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5 July 1841 - Letter of John Andrew Wilson to the Secretary of the CMS

National Library of Australia


Physical Context: Records of the Church Missionary Society (as filmed by the AJCP)/Series CN/019-101/Subseries CN/098/File. Letters/Letters

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Rec’d May 5/42

July 5th 1841
Opotiki New Zealand

My dear brethren,
You are aware that by a Com[mitte]e of the Southern Dist[rict] I was appointed in Jan 1840 to form a Station at this place.
One of the chief inducements that prompted me to come forward voluntary and offer myself to this work, was the fact, that the Romish Bishop intending occupying Opotiki himself; this weighed not a little with me, and I resolved with the prompting of the Com[mitte]e to leave Tauranga, and take the field against him.
But I should observe that long before the Papists made their appearance at the Southward, Mr. Wade and myself had intercourse with the natives of this Bay. Three young men sons of principal chiefs had been living with me for some time, and several of them had rec[eive]d books from my Station so that we had (as it were), a prior claim, or rather privilege.
Opotiki is situated in the deepest part of the Bay of Plenty: and as an introduction to the future labours of missionary exertion in connexion with this plan, I will first attempt to delineate its geographical position relative to the various habitations scattered over a considerable district of country. In order to do that I have made a rough sketch of coast [-- ---k] settlements, and have attached as accurately as I can ascertain the number of men dwelling at each place; which number multiplied by three will generally afford a tolerably exact estimate.

JAWilson sketch.png

This Pa is between Rotorua and our [--- ---]
[Text of sketch map]
Kapanga(?) 600, Matata 300, Wakatane 450, Oiwa(Ohiwa) 30, Opotiki 400, Torere 65, Maraenui 70, Te Kaha 200
Mountainous land occupied by the Urewera. 800 m---
The Roman Cath. Bp. was here about 6 months ago and endeavoured by a duality of deportment, by tolerating in part their native superstitions, and by his presents, to draw over this people to himself, consequent a number of mercenaries flocked round him, and as long as his presents were bestowed seemed zealous in espousing his interests, but all now, with the exception of a few, have either joined those who profess godlessness, or returned back to their old party.
I do not find that we receive much open opposition from the Papists, but in secret among a few, they labour hard to obtain their end, and to subvert that gospel, which I must say, in much simplicity has hither to been preached to this people. They are fond for instance of telling them the old popish slander that Martin Luther was an adulterer, a withered and dry branch broken off by the hand of infallibility, and that he became the founder of our religion, with many other scandalous and vain stories. But I will not intrude upon your time by a relation of what such enemies are capable of saying in support of their craft. The natives I am happy to say do not place much importance in these tales, and some I trust, know experimentally that “we have not followed cunningly devised fables, when we make known unto them the power and coming of our Lord Jesus Christ.”
Hitherto I have dwelt in a tent moving about from place to place among the natives who have given me much encouragement, as you will see by referring to my Return No. 4, Their desire for Scriptural knowledge is very considerable, and their progress generally I conceive to have been great.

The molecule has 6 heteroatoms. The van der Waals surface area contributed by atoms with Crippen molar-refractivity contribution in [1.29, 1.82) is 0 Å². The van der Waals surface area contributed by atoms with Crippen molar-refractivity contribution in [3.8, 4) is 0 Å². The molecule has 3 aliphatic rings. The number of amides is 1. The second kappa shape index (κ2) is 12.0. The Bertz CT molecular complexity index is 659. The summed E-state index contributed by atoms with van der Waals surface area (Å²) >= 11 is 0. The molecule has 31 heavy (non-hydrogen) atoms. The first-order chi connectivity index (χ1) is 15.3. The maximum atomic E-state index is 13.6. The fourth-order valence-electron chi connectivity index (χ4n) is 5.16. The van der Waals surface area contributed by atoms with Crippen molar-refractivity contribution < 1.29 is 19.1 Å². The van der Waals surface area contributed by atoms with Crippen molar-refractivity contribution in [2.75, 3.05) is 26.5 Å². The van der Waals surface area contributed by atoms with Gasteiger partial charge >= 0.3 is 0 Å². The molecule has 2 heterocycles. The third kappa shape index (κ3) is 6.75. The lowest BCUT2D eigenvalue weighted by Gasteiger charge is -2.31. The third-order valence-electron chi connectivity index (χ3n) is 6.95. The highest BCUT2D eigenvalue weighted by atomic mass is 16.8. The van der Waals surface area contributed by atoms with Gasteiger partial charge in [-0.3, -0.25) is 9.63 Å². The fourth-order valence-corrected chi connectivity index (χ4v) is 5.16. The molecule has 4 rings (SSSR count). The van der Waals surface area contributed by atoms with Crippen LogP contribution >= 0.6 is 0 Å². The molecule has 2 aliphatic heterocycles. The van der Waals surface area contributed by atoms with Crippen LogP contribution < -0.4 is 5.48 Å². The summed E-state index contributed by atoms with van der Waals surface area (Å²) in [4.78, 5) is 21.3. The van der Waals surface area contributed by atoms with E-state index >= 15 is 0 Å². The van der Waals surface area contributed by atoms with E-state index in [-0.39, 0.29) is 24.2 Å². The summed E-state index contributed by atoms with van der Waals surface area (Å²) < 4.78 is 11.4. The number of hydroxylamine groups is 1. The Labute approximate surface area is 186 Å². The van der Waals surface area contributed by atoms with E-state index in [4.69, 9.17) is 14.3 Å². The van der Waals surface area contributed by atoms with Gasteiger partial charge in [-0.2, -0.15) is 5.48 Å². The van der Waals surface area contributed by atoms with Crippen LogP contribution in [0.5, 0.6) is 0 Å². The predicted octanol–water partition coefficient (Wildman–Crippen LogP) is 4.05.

In conclusion I will mention one out of many circumstances which will tend to illustrate the power of truth, and the vivid transitions from darkness to light which here and there irradiate the scene(?) through which the missionary passes in the process of his heavenly calling.
In the middle of June last when I was about leaving his to attend a Committee at Otamao(?), one of my native teachers returned from a visit to the Urewera bringing with him a youth about seventeen who possesses the hereditary rank of what is styled an Ariki, which as far as I am capable of discerning is the greatest dignity known among the New Zealanders, as an applicant for a few books. I told him I had none with me but if he wanted go with me as far as Tauranga, I would gratify him by complying with his request. To this, after a little hesitation he consented, and after my arrival there accompanied me to Otawao, a distance from Opotiki of not less that 170 miles, and which by the time her arrives at home will amount to 350. Now this stripling (a fine example indeed for some of the youth of our own country) came to me only with the idea of getting a Testament and few prayer books; and the circumstances which lead to his wish for this purpose was simply this.
Some months ago he came to Waihoutahi where heard the word of life he became a believer[?] in Jesus, and returned home with the good tidings he had heard to his own people. How far they at first approved of this change in their young Ariki I know not, but one day seeing him carry a burden on his back (which part of the body is very sacred according to the ideas of the natives in one of his rank) it appears to have such an effect upon them, that they came to him, and said if he would procure books, they too would lay aside their native ritenga (a word signifying both their customs and superstitions) and he should become their teacher.
He came therefore, has now accomplished his errand, and is about to return to the mists of his native hills and I doubt not but these blessed oracles will not [ ] this sent for in vain.
Believe me my dear brethren,
I remain,
Yours very dearly[?] in the Lord,